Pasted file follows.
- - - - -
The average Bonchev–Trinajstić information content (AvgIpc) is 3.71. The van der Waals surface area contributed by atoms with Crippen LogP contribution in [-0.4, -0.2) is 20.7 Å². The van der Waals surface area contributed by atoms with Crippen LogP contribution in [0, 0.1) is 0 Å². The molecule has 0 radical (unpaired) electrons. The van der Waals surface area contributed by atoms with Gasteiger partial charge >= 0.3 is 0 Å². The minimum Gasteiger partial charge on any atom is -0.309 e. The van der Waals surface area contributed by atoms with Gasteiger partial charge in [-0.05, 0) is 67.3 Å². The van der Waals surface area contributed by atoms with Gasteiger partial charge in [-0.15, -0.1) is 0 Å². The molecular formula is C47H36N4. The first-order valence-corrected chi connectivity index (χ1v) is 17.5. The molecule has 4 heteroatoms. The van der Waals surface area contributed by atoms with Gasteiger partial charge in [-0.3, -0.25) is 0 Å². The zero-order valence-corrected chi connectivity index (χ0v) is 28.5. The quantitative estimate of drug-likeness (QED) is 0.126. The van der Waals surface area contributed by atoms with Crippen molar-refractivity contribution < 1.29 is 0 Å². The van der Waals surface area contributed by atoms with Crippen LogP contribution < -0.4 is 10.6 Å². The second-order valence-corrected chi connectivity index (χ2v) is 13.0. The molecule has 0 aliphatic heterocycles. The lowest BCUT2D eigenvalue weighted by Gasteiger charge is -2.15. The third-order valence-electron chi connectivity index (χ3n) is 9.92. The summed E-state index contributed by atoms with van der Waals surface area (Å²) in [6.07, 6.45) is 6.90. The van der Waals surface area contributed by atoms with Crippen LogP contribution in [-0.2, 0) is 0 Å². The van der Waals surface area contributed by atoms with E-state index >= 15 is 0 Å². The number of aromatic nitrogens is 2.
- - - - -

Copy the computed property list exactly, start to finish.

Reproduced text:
The average Bonchev–Trinajstić information content (AvgIpc) is 3.71. The van der Waals surface area contributed by atoms with Crippen LogP contribution in [-0.4, -0.2) is 20.7 Å². The van der Waals surface area contributed by atoms with Crippen LogP contribution in [0, 0.1) is 0 Å². The molecule has 0 radical (unpaired) electrons. The van der Waals surface area contributed by atoms with Gasteiger partial charge >= 0.3 is 0 Å². The minimum Gasteiger partial charge on any atom is -0.309 e. The van der Waals surface area contributed by atoms with Gasteiger partial charge in [-0.05, 0) is 67.3 Å². The van der Waals surface area contributed by atoms with Gasteiger partial charge in [-0.15, -0.1) is 0 Å². The molecular formula is C47H36N4. The first-order valence-corrected chi connectivity index (χ1v) is 17.5. The molecule has 4 heteroatoms. The van der Waals surface area contributed by atoms with Gasteiger partial charge in [-0.3, -0.25) is 0 Å². The zero-order valence-corrected chi connectivity index (χ0v) is 28.5. The quantitative estimate of drug-likeness (QED) is 0.126. The van der Waals surface area contributed by atoms with Crippen molar-refractivity contribution < 1.29 is 0 Å². The van der Waals surface area contributed by atoms with Crippen LogP contribution < -0.4 is 10.6 Å². The second-order valence-corrected chi connectivity index (χ2v) is 13.0. The molecule has 0 aliphatic heterocycles. The lowest BCUT2D eigenvalue weighted by Gasteiger charge is -2.15. The third-order valence-electron chi connectivity index (χ3n) is 9.92. The summed E-state index contributed by atoms with van der Waals surface area (Å²) in [6.07, 6.45) is 6.90. The van der Waals surface area contributed by atoms with Crippen LogP contribution in [-0.2, 0) is 0 Å². The van der Waals surface area contributed by atoms with E-state index >= 15 is 0 Å². The number of aromatic nitrogens is 2.